PHOENIX, Ariz. — The kickoff is coming under increased scrutiny, and NFL owners will consider a rules change this week that could both make the play safer and dramatically impact how teams approach it this fall.
The NFL competition committee submitted eight playing rules proposals for owners to debate at their annual spring meeting Sunday-Wednesday at the Phoenix Biltmore Hotel, including one that would place the ball at the 25-yard line after a fair catch on most kickoffs in the field of play.
The proposal is in line with a rule used in college football, and one that NFL executive vice president of football operations Troy Vincent said could reduce brain injuries by up to 25% on kickoffs.
Last year, NFL players suffered 20 concussions on kickoffs, Vincent said, 10 while making tackles and 10 on blocks.
“There is a college (rule) that may be in place that may reduce that number, and I think that’s the ultimate goal,” Vincent said. “We talk about player protection here, so that was a thought. It may not be perfect. I think it will warrant some good discussion on the floor, but we do, the science and just talking to the Biocore team (that provides injury data for the NFL), we potentially could be looking at anywhere between a 20 and 25% injury reduction. That’s significant, so that’s kind of where we kind of landed there kind of going into Arizona.”
If passed, the new rule would place the ball at the 25-yard line for all fair catches made inside that spot.
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The NFL moved the placement of the ball after touchbacks on kickoffs to the 25-yard line in 2016, and has continued to tweak kickoff rules in the years since in the interest of player safety.
Rather than give opponents the ball at the 25, NFL teams often use “sky kicks” designed to land inside the 5-yard line and force a return. Under the new proposal, teams could fair catch those kicks and still get the ball at the 25.
Vincent said the competition committee, in its formal meetings since the end of the season, discussed other ways to modify kickoffs, including the rules used in the XFL and USFL, but that there was not enough injury data from those experiments to warrant a change.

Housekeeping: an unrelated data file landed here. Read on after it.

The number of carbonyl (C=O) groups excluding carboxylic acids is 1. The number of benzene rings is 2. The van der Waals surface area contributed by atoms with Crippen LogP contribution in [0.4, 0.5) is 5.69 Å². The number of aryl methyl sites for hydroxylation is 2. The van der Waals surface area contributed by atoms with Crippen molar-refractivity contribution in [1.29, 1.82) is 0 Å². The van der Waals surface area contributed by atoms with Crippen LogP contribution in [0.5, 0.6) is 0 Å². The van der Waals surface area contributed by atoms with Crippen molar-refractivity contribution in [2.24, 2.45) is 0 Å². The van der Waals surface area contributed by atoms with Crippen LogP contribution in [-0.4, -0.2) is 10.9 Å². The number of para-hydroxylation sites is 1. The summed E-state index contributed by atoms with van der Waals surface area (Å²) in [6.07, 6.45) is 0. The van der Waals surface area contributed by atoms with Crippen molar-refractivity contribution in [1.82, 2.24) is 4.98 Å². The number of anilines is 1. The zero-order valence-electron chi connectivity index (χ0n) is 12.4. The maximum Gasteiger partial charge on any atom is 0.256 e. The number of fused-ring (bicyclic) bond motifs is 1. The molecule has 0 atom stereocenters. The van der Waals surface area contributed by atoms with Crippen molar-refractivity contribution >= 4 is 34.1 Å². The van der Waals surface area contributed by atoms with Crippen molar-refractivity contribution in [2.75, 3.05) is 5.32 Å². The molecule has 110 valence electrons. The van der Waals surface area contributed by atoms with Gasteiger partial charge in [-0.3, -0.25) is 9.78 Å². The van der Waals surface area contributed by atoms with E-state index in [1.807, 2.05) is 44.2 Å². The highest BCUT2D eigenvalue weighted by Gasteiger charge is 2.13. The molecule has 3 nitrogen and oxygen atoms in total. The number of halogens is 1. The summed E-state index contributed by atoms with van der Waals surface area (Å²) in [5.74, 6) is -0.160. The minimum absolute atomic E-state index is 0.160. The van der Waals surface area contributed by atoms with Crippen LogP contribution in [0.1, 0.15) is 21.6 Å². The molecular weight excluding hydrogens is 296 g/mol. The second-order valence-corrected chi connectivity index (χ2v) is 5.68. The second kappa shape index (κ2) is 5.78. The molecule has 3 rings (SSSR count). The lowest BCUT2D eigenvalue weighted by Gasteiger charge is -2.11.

In the XFL, kickers kick off from their own 30-yard line while the rest of the kick coverage team starts at the opponent’s 35-yard line — 5 yards away from the return team. Only the kicker and returner can move before the ball is fielded, and touchbacks are spotted at the 35.
In the USFL, kickoffs start from the 25-yard line, the receiving team must have eight players between its 35- and 45-yard line and the ball is live once it travles 20 yards in the air.
The USFL also allows teams to retain possession after a score by substituting a fourth-and-12 play from its own 33-yard line for a traditional onside kick.
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The Philadelphia Eagles proposed a similar rule that will be up for debate this week: To allow teams to attempt a fourth-and-20 play from their own 20-yard line in place of an onside kick. If a team converts the play, it continues possession from the spot of the conversion. If it fails, the defensive team takes possession at the spot of the ball.
“Kickoff is one that frankly we’ve got a lot of work to do,” Vincent said. “Some of the (injury) numbers that we went back to not only pre-COVID but the changing of some of the rules. And you think about 20 concussions, 10 on tackles, 10 on blocks, this is one of those non-negotiables.”
The competition committee did not endorse any of the nine playing rules proposals put forth by teams, including three by the Detroit Lions. The committee also proposed moving the spot of the ball from the 20- to the 25-yard line after a touchback on a punt in an attempt to discourage returners from trying to return punts from deep in their own territory.
Similar to kickoffs, Vincent said punts are “not only the most penalized play … but also the most injurious play” in football.
“Anything that we can do in working together to reduce all injuries and particular those head and neck injuries,” he said. “So that was a point of emphasis for the committee as well.”
Contact Dave Birkett at email@example.com. Follow him on Twitter @davebirkett.